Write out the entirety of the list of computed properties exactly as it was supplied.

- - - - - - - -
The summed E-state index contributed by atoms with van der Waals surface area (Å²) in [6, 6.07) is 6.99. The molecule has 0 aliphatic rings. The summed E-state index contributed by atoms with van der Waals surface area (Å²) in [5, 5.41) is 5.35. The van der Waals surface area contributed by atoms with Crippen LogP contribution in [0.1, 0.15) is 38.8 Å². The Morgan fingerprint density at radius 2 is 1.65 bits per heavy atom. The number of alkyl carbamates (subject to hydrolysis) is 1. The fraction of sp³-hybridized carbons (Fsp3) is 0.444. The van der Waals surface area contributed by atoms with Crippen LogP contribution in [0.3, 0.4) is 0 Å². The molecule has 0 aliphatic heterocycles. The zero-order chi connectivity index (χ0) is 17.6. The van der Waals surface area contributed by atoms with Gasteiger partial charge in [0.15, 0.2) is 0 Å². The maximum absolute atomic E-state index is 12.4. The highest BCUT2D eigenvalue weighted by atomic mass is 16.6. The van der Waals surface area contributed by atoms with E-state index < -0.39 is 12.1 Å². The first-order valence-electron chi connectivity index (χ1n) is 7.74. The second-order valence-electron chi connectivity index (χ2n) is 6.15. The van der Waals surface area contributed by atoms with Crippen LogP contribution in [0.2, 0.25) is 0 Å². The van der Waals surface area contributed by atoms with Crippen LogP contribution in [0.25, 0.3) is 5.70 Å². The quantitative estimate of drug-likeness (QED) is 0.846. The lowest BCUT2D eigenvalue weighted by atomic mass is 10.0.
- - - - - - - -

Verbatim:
The summed E-state index contributed by atoms with van der Waals surface area (Å²) in [6, 6.07) is 6.99. The molecule has 0 aliphatic rings. The summed E-state index contributed by atoms with van der Waals surface area (Å²) in [5, 5.41) is 5.35. The van der Waals surface area contributed by atoms with Crippen LogP contribution in [0.1, 0.15) is 38.8 Å². The Morgan fingerprint density at radius 2 is 1.65 bits per heavy atom. The number of alkyl carbamates (subject to hydrolysis) is 1. The fraction of sp³-hybridized carbons (Fsp3) is 0.444. The van der Waals surface area contributed by atoms with Crippen LogP contribution in [0.3, 0.4) is 0 Å². The molecule has 0 aliphatic heterocycles. The zero-order chi connectivity index (χ0) is 17.6. The van der Waals surface area contributed by atoms with Gasteiger partial charge in [0.15, 0.2) is 0 Å². The maximum absolute atomic E-state index is 12.4. The highest BCUT2D eigenvalue weighted by atomic mass is 16.6. The van der Waals surface area contributed by atoms with E-state index < -0.39 is 12.1 Å². The first-order valence-electron chi connectivity index (χ1n) is 7.74. The second-order valence-electron chi connectivity index (χ2n) is 6.15. The van der Waals surface area contributed by atoms with Crippen LogP contribution in [0.2, 0.25) is 0 Å². The van der Waals surface area contributed by atoms with Crippen LogP contribution in [0.25, 0.3) is 5.70 Å². The quantitative estimate of drug-likeness (QED) is 0.846. The lowest BCUT2D eigenvalue weighted by atomic mass is 10.0.